(RNS) Italy must pay compensation to an Egyptian imam’s family after a European court ruled his human rights had been breached in a CIA operation that had him abducted in Milan and sent to his country of birth, where he was tortured.
The European Court of Human Rights ordered Italy to pay 115,000 euros ($126,500) in damages and legal expenses to Hassan Mustafa Osama Nasr and his family.
The cleric, who is also known as Abu Omar, was living in Milan in February 2003 when he was snatched from a street in a CIA-led operation. He was then flown to a U.S. airbase in Germany and onward to Egypt, where he was tortured during interrogation, Deutsche Welle reported.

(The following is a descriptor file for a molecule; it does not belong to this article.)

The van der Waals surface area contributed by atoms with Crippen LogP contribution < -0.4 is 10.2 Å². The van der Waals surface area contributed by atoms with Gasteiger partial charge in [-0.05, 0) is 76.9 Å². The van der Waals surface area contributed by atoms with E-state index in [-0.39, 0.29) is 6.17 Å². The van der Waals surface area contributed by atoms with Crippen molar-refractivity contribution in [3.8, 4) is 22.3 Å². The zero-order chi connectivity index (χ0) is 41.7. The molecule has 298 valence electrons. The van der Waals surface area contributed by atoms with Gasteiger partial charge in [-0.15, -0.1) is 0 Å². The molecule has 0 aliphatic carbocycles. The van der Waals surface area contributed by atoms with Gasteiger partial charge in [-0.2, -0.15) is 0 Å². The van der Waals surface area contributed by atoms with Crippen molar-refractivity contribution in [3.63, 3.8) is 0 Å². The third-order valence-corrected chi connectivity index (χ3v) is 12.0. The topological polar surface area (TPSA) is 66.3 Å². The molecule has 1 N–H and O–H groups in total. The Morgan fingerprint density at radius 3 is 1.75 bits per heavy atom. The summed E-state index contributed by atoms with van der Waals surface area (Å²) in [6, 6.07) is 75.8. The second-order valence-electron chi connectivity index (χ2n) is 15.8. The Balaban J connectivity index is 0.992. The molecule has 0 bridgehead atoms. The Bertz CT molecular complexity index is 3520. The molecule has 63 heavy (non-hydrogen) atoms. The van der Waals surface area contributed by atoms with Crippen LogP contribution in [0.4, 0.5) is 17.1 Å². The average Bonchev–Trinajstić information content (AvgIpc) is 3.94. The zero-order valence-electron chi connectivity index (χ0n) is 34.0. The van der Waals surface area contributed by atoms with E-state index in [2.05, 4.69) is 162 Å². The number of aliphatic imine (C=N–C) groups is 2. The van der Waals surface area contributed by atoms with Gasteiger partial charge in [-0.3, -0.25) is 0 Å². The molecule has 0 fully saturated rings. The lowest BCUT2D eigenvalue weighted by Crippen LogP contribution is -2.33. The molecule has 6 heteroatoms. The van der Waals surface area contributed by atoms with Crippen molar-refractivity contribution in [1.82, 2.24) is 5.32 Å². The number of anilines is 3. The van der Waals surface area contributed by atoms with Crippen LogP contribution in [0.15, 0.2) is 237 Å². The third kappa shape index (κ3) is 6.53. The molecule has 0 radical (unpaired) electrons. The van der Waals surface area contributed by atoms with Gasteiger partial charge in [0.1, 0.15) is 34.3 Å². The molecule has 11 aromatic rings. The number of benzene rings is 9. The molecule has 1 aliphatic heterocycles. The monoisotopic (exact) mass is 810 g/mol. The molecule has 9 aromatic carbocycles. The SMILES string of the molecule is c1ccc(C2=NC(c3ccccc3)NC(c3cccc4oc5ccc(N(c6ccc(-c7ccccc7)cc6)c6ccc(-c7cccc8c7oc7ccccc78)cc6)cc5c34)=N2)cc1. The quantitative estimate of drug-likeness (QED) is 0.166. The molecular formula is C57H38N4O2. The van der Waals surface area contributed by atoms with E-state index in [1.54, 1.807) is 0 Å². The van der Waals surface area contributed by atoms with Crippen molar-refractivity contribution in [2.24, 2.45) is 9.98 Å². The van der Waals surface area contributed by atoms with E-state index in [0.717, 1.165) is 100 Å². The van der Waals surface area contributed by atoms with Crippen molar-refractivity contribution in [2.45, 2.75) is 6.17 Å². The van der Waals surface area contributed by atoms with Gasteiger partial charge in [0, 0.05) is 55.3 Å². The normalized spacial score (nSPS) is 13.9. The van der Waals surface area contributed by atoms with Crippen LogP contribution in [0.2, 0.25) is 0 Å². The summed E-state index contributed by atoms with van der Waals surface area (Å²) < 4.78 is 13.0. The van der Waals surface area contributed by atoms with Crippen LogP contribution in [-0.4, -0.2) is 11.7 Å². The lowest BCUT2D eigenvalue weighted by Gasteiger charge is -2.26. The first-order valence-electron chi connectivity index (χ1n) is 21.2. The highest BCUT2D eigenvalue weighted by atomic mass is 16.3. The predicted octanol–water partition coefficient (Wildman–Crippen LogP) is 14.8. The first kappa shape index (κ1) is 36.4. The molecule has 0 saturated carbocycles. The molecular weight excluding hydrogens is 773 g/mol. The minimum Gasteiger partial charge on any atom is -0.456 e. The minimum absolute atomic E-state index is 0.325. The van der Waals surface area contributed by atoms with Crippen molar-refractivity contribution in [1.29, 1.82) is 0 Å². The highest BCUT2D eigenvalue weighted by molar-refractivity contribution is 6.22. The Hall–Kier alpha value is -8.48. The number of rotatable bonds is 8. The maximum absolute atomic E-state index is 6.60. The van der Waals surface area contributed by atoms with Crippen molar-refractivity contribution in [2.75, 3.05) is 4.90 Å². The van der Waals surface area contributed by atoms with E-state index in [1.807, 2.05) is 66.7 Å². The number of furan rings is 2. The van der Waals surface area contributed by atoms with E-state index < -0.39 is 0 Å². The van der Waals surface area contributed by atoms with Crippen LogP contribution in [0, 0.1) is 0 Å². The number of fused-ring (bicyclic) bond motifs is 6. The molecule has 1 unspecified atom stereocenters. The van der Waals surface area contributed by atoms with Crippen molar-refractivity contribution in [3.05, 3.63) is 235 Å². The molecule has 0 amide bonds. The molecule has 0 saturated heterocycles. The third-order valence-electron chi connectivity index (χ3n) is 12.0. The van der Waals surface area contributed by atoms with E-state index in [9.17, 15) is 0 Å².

Concluding the case on Tuesday (Feb. 23), the Strasbourg court said: “(The) Italian authorities were aware that the applicant had been a victim of an extraordinary rendition operation which had begun with his abduction in Italy and continued with his transfer abroad.”
Nasr had moved to Italy in 1998 and was granted political asylum three years later. Although Italy has convicted CIA agents for their role in the extraordinary rendition, the Italians have not requested they be extradited.
Ferdinando Pomarici, a former Milan prosecutor who worked on the Abu Omar case, said on Wednesday that the ruling was a blemish on Italy’s justice system, in which “no one could ever say they had been deprived of their constitutional rights.”
(Rosie Scammell is Rome correspondent for RNS)